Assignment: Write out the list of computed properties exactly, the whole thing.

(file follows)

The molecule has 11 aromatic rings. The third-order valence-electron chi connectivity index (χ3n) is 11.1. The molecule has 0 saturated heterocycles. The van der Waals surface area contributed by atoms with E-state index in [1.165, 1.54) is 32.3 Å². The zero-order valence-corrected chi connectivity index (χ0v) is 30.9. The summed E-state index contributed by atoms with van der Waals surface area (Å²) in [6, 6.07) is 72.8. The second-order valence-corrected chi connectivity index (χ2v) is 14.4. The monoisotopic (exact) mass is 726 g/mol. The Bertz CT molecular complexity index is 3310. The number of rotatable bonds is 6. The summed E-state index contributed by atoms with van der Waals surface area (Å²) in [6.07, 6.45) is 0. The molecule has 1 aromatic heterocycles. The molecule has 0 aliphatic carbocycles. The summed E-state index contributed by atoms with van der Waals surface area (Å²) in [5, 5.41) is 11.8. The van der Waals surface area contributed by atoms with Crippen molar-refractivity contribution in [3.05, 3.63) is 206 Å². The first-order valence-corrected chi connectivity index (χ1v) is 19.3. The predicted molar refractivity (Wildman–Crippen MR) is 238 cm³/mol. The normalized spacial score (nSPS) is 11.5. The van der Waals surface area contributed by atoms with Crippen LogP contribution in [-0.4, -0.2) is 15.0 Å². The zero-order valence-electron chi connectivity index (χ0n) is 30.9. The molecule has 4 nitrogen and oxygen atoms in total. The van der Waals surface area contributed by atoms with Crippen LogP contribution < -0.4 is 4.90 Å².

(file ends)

The molecule has 11 aromatic rings. The third-order valence-electron chi connectivity index (χ3n) is 11.1. The molecule has 0 saturated heterocycles. The van der Waals surface area contributed by atoms with E-state index in [1.165, 1.54) is 32.3 Å². The zero-order valence-corrected chi connectivity index (χ0v) is 30.9. The summed E-state index contributed by atoms with van der Waals surface area (Å²) in [6, 6.07) is 72.8. The second-order valence-corrected chi connectivity index (χ2v) is 14.4. The monoisotopic (exact) mass is 726 g/mol. The Bertz CT molecular complexity index is 3310. The number of rotatable bonds is 6. The summed E-state index contributed by atoms with van der Waals surface area (Å²) in [6.07, 6.45) is 0. The molecule has 1 aromatic heterocycles. The molecule has 0 aliphatic carbocycles. The summed E-state index contributed by atoms with van der Waals surface area (Å²) in [5, 5.41) is 11.8. The van der Waals surface area contributed by atoms with Crippen molar-refractivity contribution in [3.05, 3.63) is 206 Å². The first-order valence-corrected chi connectivity index (χ1v) is 19.3. The predicted molar refractivity (Wildman–Crippen MR) is 238 cm³/mol. The normalized spacial score (nSPS) is 11.5. The van der Waals surface area contributed by atoms with Crippen LogP contribution in [-0.4, -0.2) is 15.0 Å². The zero-order valence-electron chi connectivity index (χ0n) is 30.9. The molecule has 4 nitrogen and oxygen atoms in total. The van der Waals surface area contributed by atoms with Crippen LogP contribution < -0.4 is 4.90 Å².